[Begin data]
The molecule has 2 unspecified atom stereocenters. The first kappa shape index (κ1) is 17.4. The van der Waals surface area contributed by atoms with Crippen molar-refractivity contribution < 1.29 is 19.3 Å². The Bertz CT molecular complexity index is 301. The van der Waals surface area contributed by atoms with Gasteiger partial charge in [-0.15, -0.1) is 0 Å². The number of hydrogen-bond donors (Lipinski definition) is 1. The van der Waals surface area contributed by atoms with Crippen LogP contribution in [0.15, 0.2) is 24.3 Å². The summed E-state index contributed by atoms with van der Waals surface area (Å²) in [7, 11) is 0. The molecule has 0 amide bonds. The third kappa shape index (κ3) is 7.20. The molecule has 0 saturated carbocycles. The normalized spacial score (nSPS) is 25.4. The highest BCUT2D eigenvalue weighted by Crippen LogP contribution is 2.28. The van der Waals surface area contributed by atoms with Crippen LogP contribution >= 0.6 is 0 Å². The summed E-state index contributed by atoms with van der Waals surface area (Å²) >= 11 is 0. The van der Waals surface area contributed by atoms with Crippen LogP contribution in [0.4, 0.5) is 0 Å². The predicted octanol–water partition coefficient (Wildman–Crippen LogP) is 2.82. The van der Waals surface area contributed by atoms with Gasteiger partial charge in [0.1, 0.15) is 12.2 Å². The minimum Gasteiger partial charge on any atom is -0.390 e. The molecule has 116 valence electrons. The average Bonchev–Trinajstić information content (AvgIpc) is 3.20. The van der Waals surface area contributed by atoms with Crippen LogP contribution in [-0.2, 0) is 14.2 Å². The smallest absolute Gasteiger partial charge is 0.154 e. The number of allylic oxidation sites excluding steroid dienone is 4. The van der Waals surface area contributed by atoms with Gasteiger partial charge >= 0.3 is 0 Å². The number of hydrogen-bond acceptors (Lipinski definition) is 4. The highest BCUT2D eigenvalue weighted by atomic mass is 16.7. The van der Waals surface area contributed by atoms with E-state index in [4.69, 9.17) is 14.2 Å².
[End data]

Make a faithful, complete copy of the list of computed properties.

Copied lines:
The molecule has 2 unspecified atom stereocenters. The first kappa shape index (κ1) is 17.4. The van der Waals surface area contributed by atoms with Crippen molar-refractivity contribution < 1.29 is 19.3 Å². The Bertz CT molecular complexity index is 301. The van der Waals surface area contributed by atoms with Gasteiger partial charge in [-0.15, -0.1) is 0 Å². The number of hydrogen-bond donors (Lipinski definition) is 1. The van der Waals surface area contributed by atoms with Crippen LogP contribution in [0.15, 0.2) is 24.3 Å². The summed E-state index contributed by atoms with van der Waals surface area (Å²) in [7, 11) is 0. The molecule has 0 amide bonds. The third kappa shape index (κ3) is 7.20. The molecule has 0 saturated carbocycles. The normalized spacial score (nSPS) is 25.4. The highest BCUT2D eigenvalue weighted by Crippen LogP contribution is 2.28. The van der Waals surface area contributed by atoms with Crippen LogP contribution >= 0.6 is 0 Å². The summed E-state index contributed by atoms with van der Waals surface area (Å²) >= 11 is 0. The van der Waals surface area contributed by atoms with Crippen LogP contribution in [0.4, 0.5) is 0 Å². The predicted octanol–water partition coefficient (Wildman–Crippen LogP) is 2.82. The van der Waals surface area contributed by atoms with Gasteiger partial charge in [0.1, 0.15) is 12.2 Å². The minimum Gasteiger partial charge on any atom is -0.390 e. The molecule has 116 valence electrons. The average Bonchev–Trinajstić information content (AvgIpc) is 3.20. The van der Waals surface area contributed by atoms with Crippen LogP contribution in [-0.2, 0) is 14.2 Å². The smallest absolute Gasteiger partial charge is 0.154 e. The number of allylic oxidation sites excluding steroid dienone is 4. The van der Waals surface area contributed by atoms with Gasteiger partial charge >= 0.3 is 0 Å². The number of hydrogen-bond acceptors (Lipinski definition) is 4. The highest BCUT2D eigenvalue weighted by atomic mass is 16.7. The van der Waals surface area contributed by atoms with E-state index in [4.69, 9.17) is 14.2 Å².